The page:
An excellent succinct summary of the changing relationship between educational qualifications and social mobility from Martin Allen and Patrick Ainsley. Whilst aimed at teachers it demands the attention of youth workers. This is especially the case, given the increasing and problematic use of youth workers within schools on the grounds that we will contribute ‘magically’ to improvements in social mobility.
‘On the other hand, it’s argued that young people have been largely ‘pushed’ into staying on as the sorts of jobs that used to be open to youngsters have disappeared. Rather than there being major skills shortages in the economy, there is a ‘jobs queue’ for employment. Gaining particular types of qualifications, or ensuring that you attend certain universities allows you to move further up the queue.
At the same time, the education system is increasingly like trying to run up an escalator that is going down. Just as you have to move faster and faster to stand still, in schools, colleges and universities, you have to work harder and harder, simply to keep up with everybody else! Far from upward mobility, many fear losing their place in the jobs queue and ending up worse off than their parents.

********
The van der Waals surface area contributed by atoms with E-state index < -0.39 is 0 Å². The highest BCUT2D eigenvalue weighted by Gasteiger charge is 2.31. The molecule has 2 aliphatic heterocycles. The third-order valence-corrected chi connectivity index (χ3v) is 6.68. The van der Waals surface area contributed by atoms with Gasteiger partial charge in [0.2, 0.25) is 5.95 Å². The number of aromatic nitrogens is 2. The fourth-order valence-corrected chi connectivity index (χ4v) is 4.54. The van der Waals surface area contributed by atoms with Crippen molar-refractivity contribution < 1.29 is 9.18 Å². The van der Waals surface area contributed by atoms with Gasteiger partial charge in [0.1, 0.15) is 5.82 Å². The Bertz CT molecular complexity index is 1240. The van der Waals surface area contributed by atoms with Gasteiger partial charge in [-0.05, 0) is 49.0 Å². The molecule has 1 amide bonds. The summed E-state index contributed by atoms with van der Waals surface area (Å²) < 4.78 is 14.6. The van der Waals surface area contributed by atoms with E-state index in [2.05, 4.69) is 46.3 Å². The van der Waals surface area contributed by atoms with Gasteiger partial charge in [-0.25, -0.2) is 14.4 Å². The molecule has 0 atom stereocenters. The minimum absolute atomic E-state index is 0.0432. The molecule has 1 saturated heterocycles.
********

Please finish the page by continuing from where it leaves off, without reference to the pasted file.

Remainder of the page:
So it’s not that education has failed the economy, as politicians and business leaders constantly assert, and more that the economy has failed education. Thus, many young people find that after spending years in full-time learning, they are ‘overqualified and underemployed’. Despite increases in tuition fees, young people are still applying for universities in large numbers because they understand that even if many jobs don’t require degrees to do them, with more and more graduates in the labour market, employers increasingly ask for them.’
Read in full at Education has become like running up a down escalator